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Publisher's Summary

Mexico City, 1988. Long before iTunes or MP3s, you said "I love you" with a mix tape.

Meche, awkward and 15, has two equally unhip friends - Sebastian and Daniela - and a whole lot of vinyl records to keep her company. When she discovers how to cast spells using music, the future looks brighter for the trio. The three friends will piece together their broken families, change their status as non-entities, and maybe even find love.

Mexico City, 2009: Two decades after abandoning the metropolis, Meche returns alone for her estranged father's funeral.

It's hard enough to cope with her family, but then she runs into Sebastian, reviving memories from a childhood she thought she buried a long time ago. What really happened back then? What precipitated the bitter falling out with her father? Is there any magic left?

©2015 Silvia Moreno-Garcia (P)2016 Audible, Inc.

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What listeners say about Signal to Noise

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Maybe I’m missing something...

I found the dialogue to be vapid and painfully boring. The central core of the story is very neat with the music and magic, but I don’t have a clear picture of the characters at all, and I really felt that the plot was lacking—I kept waiting for things to take off, but they never did.

The narrator was lacking emotion but it’s hard to say how much was her vs the writing. A disappointing book to me, but perhaps I missed some magic in there.

3 people found this helpful

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Great read

With all the dehumanizing of Mexico by the current US government, it’s important, I think, to read novels & stories & memoirs that are by and about Mexico & the culture and many many people that call her home. It fights back against propaganda in a very effective way & I think this will be the first book of many I focus on the rest of the year. Reading fosters empathy and compassion even when the news or government tries to strip you of those things.

I really enjoyed the story & characters. Honestly, the characters are the most vivid aspect of this novel & usually I prefer more plot-focused fantasy however this worked better for this particular book & I really loved reading it. I’m glad I went with the audiobook version (available only on Audible, unfortunately but Ana Bayat does a wonderful job) because the characters felt more real & like Meche was sitting next to me telling me her coming of age story. The magic is perhaps the most realistic form of magic I’ve seen in fantasy realism. Definitely a book worth checking out!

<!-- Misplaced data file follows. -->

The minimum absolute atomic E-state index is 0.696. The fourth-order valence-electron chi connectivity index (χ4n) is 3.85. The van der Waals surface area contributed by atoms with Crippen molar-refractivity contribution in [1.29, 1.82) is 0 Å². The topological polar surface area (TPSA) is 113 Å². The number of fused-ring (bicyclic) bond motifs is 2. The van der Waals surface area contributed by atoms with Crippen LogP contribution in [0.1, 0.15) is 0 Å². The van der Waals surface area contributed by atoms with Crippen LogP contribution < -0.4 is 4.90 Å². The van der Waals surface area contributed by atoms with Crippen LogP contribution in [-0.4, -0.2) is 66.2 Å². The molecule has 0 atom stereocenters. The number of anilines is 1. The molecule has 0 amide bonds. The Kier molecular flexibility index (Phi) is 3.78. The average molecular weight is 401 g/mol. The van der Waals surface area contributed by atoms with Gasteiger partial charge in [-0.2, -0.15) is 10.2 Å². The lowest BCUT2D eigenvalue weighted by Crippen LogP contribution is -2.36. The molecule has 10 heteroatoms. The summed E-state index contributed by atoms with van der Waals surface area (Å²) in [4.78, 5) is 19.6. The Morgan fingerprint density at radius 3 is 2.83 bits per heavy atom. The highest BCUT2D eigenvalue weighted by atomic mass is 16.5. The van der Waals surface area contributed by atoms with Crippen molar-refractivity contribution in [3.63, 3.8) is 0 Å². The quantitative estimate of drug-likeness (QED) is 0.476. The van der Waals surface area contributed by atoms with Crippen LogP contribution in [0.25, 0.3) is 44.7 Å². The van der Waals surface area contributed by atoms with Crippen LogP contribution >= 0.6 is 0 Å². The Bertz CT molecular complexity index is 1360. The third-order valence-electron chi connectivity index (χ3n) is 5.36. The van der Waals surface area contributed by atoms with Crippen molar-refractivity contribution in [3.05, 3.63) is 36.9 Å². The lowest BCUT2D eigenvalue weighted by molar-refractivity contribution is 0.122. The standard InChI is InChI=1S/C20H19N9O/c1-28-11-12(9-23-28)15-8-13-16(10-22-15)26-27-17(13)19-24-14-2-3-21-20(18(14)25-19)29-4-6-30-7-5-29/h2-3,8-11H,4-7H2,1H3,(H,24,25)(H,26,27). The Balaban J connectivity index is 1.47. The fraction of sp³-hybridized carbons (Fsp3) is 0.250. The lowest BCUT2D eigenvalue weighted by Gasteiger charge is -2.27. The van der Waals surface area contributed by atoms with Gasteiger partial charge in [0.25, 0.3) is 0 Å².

3 people found this helpful

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Heroine not sympathetic enough for me.

I had a hard time with the fact that neither the narrator nor the author made the main character sympathetic enough for me. So by the end of the book I didn’t really care about her personal growth.

2 people found this helpful

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Conflicted

I really do love Moreno-Garcia's writing style and her unique story ideas however I do not care for her liberal use of the f word in this story. I get it they're teenagers, whatever, it rubs me wrong and I feel that it drops her creativity down a notch. Just a personal preference.

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Loved the book

I have read a lot of Moreno-Garcia’s later work and was ready to venture into the early days. Signal to Noise did not disappoint. I like the the characters are figuring themselves out, they don’t know what the want, and they make plenty of mistakes. It is true to youth. My only complaint is that the narrator had a very mature voice and I think missed some of the youthful intonations and sentiments in the writing. She had a beautiful voice but maybe not right for this book.

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Realistic Love and Magic

Sometimes those who behave in the most unlovable ways are the ones who need the most love. In this well formulated tail, the reader is captivated by realistic protagonist (Mercedes, “Meche”) and characters. The reader can experience the rawness of love and complicated relationships during two transformative periods of Meche’s life. The narrator is perfect for this book because her genuine accent and perfect pronunciation of Spanish words makes for smooth traveling to Mexico City across the two time periods.